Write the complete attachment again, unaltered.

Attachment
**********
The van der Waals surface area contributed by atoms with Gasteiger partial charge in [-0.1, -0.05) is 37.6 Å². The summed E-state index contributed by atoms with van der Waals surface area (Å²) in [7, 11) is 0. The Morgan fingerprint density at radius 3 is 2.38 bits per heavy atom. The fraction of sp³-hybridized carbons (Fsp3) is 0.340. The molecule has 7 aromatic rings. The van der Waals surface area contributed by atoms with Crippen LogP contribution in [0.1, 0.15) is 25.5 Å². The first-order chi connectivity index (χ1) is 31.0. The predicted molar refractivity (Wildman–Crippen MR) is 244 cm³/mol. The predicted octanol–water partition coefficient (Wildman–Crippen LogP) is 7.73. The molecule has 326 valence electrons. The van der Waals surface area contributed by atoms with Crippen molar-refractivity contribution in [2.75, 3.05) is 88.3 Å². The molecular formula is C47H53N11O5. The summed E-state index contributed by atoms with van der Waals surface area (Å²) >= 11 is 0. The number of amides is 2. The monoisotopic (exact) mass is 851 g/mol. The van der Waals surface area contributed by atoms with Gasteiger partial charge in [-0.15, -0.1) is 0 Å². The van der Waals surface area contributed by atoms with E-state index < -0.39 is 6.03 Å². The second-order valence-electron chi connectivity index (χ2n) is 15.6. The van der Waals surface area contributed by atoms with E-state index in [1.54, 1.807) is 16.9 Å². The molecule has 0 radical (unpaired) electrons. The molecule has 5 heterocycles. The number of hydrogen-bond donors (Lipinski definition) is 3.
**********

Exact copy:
The van der Waals surface area contributed by atoms with Gasteiger partial charge in [-0.1, -0.05) is 37.6 Å². The summed E-state index contributed by atoms with van der Waals surface area (Å²) in [7, 11) is 0. The Morgan fingerprint density at radius 3 is 2.38 bits per heavy atom. The fraction of sp³-hybridized carbons (Fsp3) is 0.340. The molecule has 7 aromatic rings. The van der Waals surface area contributed by atoms with Crippen LogP contribution in [0.1, 0.15) is 25.5 Å². The first-order chi connectivity index (χ1) is 31.0. The predicted molar refractivity (Wildman–Crippen MR) is 244 cm³/mol. The predicted octanol–water partition coefficient (Wildman–Crippen LogP) is 7.73. The molecule has 326 valence electrons. The van der Waals surface area contributed by atoms with Crippen molar-refractivity contribution in [2.75, 3.05) is 88.3 Å². The molecular formula is C47H53N11O5. The summed E-state index contributed by atoms with van der Waals surface area (Å²) >= 11 is 0. The number of amides is 2. The monoisotopic (exact) mass is 851 g/mol. The van der Waals surface area contributed by atoms with Gasteiger partial charge in [-0.15, -0.1) is 0 Å². The van der Waals surface area contributed by atoms with E-state index < -0.39 is 6.03 Å². The second-order valence-electron chi connectivity index (χ2n) is 15.6. The van der Waals surface area contributed by atoms with E-state index in [1.54, 1.807) is 16.9 Å². The molecule has 0 radical (unpaired) electrons. The molecule has 5 heterocycles. The number of hydrogen-bond donors (Lipinski definition) is 3.